Arch Iran Med. 2012;15(1): 0-0.
PMID: 22208440
Scopus ID: 84855729473
  Abstract View: 770
  PDF Download: 467

Original Article

Comparison of the Effect of Non-Antifungal and Antifungal Agents on Candida Isolates from the Gastrointestinal Tract

Farideh Siavoshi * , Atefeh Tavakolian, Alireza Foroumadi, Negar Mohammad Hosseini, Sadegh Massarrat, Shahrzad Pedramnia, Parastoo Saniee


BACKGROUND: Non-antifungal drugs appear promising in treatment of opportunistic infections of Candida spp. that are often resistant to current antifungals.
METHODS: The broth macrodilution method (NCCLS M27-P document) was used to compare the antifungal activity of trifluoperazine, propranolol, and lansoprazole with that of ketoconazole and amphotericin B, using 50 yeast isolates from the GI tract. The minimum fungicidal concentrations (MFCs), resistance rates and the time required for fungicidal activity of the drugs (2 – 48 hours) were determined.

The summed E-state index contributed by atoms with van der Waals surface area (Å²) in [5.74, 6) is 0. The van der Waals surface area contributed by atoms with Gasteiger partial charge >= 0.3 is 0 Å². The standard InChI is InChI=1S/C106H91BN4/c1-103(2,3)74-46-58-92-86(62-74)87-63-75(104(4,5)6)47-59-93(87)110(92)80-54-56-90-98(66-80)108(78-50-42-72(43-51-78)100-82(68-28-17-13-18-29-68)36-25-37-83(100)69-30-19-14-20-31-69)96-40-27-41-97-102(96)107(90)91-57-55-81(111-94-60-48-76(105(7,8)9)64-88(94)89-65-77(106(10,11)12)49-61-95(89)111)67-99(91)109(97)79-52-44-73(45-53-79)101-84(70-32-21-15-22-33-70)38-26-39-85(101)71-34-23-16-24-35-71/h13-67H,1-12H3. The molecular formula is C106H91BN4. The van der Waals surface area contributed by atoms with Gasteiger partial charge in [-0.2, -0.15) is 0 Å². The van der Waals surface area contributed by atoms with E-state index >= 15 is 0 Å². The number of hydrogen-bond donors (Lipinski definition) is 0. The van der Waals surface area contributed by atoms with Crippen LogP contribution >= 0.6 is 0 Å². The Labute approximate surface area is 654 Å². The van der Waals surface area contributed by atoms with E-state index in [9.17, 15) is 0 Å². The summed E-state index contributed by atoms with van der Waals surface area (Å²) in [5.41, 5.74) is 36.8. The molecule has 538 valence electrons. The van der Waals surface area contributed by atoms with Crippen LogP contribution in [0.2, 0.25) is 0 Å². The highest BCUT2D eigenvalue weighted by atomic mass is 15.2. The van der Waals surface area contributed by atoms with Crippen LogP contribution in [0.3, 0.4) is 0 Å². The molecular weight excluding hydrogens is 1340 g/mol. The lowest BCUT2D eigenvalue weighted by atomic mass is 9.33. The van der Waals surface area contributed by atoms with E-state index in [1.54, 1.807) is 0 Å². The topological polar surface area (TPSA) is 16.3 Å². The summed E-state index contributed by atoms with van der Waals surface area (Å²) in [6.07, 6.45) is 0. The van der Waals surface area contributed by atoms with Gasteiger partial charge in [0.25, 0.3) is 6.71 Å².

RESULTS: The most effective antifungal activity was exhibited by trifluoperazine. Its MFC was 32 µg/mL for Candida albicans (3.3% resistance) and Candida spp. (0% resistance) yeasts, and 64 µg/mL for Candida tropicalis with 10% resistance. The MFC for C. albicans and Candida spp. was comparable to that of ketoconazole. However, the time required for the inhibitory effect (6 hr) was shorter than that of ketoconazole (48 hr) or amphotericin B (24 hr). The time required for the inhibitory activity on C. tropicalis was 24 hr, which was shorter than that of ketoconazole and amphotericin B (48 hr). A considerable number (40%) of Candida spp. showed resistance to ketoconazole, and 20% of C. tropicalis showed resistance to amphotericin B. Trifluoperazine, an antipsychotic drug, exhibited effective antifungal activity with the MFC, comparable to ketoconazole (32 µg/mL). Among the three yeast groups, C. tropicalis showed resistance to trifluoperazine and amphotericin B, and Candida spp. was considerably resistant to ketoconazole.
CONCLUSION: Trifluoperazine could be considered as an alternative antifungal when encountering Candida spp. resistant to current antifungals.

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ePublished: 01 Jan 2012
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